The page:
Tuesday, 15 November 2016

Cheering Pudsey

Move over, Paddington.  Pudsey is top of the pops this week.  He's on a 470 mile rickshaw trip from Jedburgh to London.  

UK readers know exactly what I'm talking about.  Pudsey is the figurehead of Children in Need, the BBC's annual campaign to raise money for (surprise, surprise) children in need.  Some is spent in the UK, some overseas but since 1980 it has raised £600 million through its annual campaign.  For several years now Pudsey has been transported around the country courtesy of young cyclists who have themselves been helped by the charity and who cycle power the rickshaw as others collect from the crowd.  The "Grand Finale" will be on Friday with a telethon when the money rolls in.

Anyway, today Pudsey came to Caistor and it would have been rude not to welcome him.  The town turned out in force.  

Big Pudsey came first and I have to say, he's a bit of a poser.  He had competition from a panda who is the mascot of our local running club.  Panda rarely meets a bear of his own size in Caistor so it was a treat for him.  

Soon the shout went up - the rickshaw was on its way!  A young lad called Ross was powering the bike while little Pudsey reclined in the back.    There's an incredibly large support crew but Ross was the star in Caistor.  He got loudly cheered (we'd been primed as to his name)  but all too soon the circus moved on, the crowd dispersed and this resident came home glad she'd sat in the cold and cheered.  



Friday, 4 November 2016

Communication

It's not often I get a letter with this on the back nowadays.

Even then it's not often I would share the contents of such an envelope on this blog.

But it was a letter from Jack and he wants to communicate with all of you.  So "SWALK" may be for me, but it's just to sweet-talk me so he can get onto my blog.

Hi Everyone!
Yesterday I went to one of my favourite places!  Yes, it was to see the vicar.  I was later than usual because I had been for an eye test.  I was amazed to be told that my eyes hadn't changed in my last three visits - what good news!  Anyway, as usual a Haddon Hall pot of tea was on the tray and as we drank plans were made for the day.

It was decided that I would go to see Auntie Hettie first as the vicar had guests coming around 10.30 so off I went.  I would be back for dinner.  Auntie Hettie hadn't been too well  for a day or two but she perked up when I went into her room to say hello.  I always take Hettie a book to look at.  The one today was about old country cottages which I know she will enjoy.  Carrie, her daughter (who looks after her mum) told me what needed doing.  To look after someone full time takes a lot of doing so a big well done to Carrie and all other carers doing the same thing. I take my hat off to you.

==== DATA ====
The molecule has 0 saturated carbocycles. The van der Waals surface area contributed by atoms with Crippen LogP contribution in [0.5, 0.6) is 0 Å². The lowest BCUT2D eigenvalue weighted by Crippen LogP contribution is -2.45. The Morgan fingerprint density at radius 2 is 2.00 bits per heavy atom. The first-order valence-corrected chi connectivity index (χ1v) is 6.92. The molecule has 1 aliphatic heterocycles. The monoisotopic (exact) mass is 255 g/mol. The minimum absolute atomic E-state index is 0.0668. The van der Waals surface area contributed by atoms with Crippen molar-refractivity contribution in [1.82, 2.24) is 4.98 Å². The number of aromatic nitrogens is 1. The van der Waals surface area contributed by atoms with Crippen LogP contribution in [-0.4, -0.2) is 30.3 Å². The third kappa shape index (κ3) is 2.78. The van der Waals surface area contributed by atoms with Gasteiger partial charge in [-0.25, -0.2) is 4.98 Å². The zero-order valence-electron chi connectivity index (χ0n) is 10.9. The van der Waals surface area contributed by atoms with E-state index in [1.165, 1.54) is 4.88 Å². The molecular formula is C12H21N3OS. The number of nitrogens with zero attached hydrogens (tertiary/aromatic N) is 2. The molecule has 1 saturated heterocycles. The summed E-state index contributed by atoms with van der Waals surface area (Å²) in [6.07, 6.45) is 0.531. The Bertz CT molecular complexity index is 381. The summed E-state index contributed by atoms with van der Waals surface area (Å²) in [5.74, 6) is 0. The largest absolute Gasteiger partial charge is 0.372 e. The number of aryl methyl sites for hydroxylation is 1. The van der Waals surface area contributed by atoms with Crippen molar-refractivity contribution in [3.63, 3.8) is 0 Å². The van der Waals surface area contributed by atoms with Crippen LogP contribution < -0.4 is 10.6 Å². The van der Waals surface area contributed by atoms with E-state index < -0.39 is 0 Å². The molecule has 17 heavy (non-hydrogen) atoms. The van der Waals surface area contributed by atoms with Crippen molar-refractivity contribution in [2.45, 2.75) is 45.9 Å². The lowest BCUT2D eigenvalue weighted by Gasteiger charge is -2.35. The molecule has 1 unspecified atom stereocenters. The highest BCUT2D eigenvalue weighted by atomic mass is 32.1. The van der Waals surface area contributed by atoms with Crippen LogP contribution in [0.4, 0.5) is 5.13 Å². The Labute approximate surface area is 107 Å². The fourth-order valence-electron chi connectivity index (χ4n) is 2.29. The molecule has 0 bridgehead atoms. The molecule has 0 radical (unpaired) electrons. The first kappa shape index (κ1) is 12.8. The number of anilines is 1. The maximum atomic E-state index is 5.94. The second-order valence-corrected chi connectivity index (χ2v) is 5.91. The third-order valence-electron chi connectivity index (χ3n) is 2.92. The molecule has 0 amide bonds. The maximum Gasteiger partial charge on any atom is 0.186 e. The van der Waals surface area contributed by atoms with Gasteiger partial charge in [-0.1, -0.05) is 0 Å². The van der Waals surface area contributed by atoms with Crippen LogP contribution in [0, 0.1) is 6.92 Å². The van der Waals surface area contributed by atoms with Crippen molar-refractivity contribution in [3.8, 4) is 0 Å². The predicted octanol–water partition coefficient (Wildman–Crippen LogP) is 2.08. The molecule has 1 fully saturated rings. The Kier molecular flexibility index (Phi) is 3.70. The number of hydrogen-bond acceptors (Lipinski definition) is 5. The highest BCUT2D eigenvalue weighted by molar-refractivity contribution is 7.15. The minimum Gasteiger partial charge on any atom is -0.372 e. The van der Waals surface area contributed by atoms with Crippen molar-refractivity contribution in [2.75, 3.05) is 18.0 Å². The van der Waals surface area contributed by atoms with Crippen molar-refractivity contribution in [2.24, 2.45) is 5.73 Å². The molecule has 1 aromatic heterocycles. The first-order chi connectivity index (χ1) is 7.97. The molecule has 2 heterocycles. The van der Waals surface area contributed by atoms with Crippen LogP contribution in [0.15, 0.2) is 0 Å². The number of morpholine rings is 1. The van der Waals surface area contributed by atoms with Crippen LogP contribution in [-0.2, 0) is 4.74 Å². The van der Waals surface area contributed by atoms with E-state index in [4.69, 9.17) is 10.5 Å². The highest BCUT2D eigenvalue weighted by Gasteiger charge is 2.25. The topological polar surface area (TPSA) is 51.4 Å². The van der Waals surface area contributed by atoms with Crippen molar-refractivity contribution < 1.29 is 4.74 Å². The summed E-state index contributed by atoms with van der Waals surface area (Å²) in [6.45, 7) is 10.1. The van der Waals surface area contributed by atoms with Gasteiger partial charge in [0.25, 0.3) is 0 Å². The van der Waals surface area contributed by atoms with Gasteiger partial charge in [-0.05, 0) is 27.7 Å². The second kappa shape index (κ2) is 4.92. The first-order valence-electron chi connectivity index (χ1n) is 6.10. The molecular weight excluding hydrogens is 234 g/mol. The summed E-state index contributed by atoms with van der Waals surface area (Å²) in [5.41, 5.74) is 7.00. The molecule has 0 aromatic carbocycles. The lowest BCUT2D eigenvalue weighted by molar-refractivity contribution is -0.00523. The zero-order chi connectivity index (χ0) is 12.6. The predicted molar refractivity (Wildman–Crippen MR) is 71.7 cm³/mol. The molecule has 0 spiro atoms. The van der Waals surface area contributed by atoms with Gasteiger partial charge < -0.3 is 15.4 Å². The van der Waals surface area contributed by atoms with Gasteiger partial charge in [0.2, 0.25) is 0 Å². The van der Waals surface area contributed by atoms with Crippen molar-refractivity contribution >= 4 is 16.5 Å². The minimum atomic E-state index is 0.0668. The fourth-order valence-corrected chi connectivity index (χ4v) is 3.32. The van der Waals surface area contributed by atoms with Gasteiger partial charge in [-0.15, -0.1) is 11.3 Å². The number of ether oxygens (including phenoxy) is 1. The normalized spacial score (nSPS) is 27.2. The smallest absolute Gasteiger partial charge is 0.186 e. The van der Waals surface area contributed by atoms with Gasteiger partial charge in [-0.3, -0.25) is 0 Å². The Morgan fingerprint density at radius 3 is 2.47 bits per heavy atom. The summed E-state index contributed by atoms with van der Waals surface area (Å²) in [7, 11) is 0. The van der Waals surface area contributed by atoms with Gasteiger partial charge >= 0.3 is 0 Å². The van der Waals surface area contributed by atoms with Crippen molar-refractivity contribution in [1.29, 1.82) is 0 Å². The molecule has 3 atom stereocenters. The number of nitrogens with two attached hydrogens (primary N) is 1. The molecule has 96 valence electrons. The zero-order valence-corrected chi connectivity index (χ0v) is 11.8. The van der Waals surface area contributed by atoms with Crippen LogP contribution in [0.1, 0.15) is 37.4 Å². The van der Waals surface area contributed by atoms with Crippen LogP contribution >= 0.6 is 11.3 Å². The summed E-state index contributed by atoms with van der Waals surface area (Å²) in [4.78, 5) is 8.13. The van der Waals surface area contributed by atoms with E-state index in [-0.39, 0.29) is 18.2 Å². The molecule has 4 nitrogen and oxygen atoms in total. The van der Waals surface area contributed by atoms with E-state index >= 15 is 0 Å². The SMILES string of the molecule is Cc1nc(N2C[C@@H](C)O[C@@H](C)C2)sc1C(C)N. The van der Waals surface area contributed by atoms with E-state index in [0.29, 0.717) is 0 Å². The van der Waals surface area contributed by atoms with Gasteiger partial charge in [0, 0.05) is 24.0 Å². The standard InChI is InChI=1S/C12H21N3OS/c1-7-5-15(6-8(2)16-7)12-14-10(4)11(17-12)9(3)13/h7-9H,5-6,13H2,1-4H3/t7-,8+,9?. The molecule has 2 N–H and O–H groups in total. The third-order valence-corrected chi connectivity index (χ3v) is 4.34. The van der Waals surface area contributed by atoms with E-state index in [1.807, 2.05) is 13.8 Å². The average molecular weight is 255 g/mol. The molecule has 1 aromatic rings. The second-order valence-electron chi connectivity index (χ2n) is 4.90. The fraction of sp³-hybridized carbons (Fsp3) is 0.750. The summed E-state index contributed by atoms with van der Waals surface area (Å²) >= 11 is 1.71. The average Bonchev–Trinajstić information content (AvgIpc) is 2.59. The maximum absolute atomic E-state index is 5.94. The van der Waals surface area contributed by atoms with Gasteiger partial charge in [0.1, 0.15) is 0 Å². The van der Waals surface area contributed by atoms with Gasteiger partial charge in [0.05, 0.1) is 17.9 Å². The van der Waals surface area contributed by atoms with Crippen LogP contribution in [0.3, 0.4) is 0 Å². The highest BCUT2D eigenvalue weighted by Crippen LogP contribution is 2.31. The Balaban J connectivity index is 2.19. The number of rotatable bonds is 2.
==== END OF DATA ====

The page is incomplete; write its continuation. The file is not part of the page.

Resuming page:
I've been doing the garden for them for a few months now.  I've already made a patio where Hettie can sit when she is well enough.  I fixed the garage door so Carrie can open it unaided.  We put her guinea pig cages in it for the winter and then, after pruning the roses, it was a cuppa in the kitchen for me.


The garden is very large so I will be going for a while yet.  It's near a small road and lots of people walk by and I have a lot of banter with them when they are  passing.  Dinner time was approaching so I went back to the vicar's.


Just before dinner I started to take out a shrub in "my" part of the garden.  It had outstayed its welcome!  What a hard job it was!  It had got around an old tree stump with its roots entangled in it.  I lost a lot of sweat doing this before I was shouted in for dinner.  We had gammon, baked potato, broad beans, carrots, sweet corn, broccoli and (best of all) onion sauce which she had made.  Just one thing spoilt it - my first bite into the broccoli just about broke my teeth.  I didn't like to tell her it was frozen so I said it was a little cold.  Dinner wouldn't be the same if everything was perfect.


After emptying the fountain, digging out the rest of the shrub, planting some hyacinths, moving some boxes into the kitchen, moving the hanging basket stand and the bird table, and moving some of the many pots and tubs with flowers in so the vicar could admire them from the house during the winter it was 3.30pm, time I was going home to my wife who is suffering with her back at the moment.


I must tell you all before the vicar does - I am going to Malta for a month to get some sunshine.  I'll still be thinking of you all.


Rambler Hope your mojo is back.  we've now got a shi tzu - she's a bundle of joy.


Mamas Mercantile   Thank you for your kind words.  I'm often around Mablethorpe and Skeggy so watch out for me.


Sam  Good luck with your hockey team.


For everyone  Remember "A friend is one of the nicest things you can have and one of the loveiest things you can be."  


Jack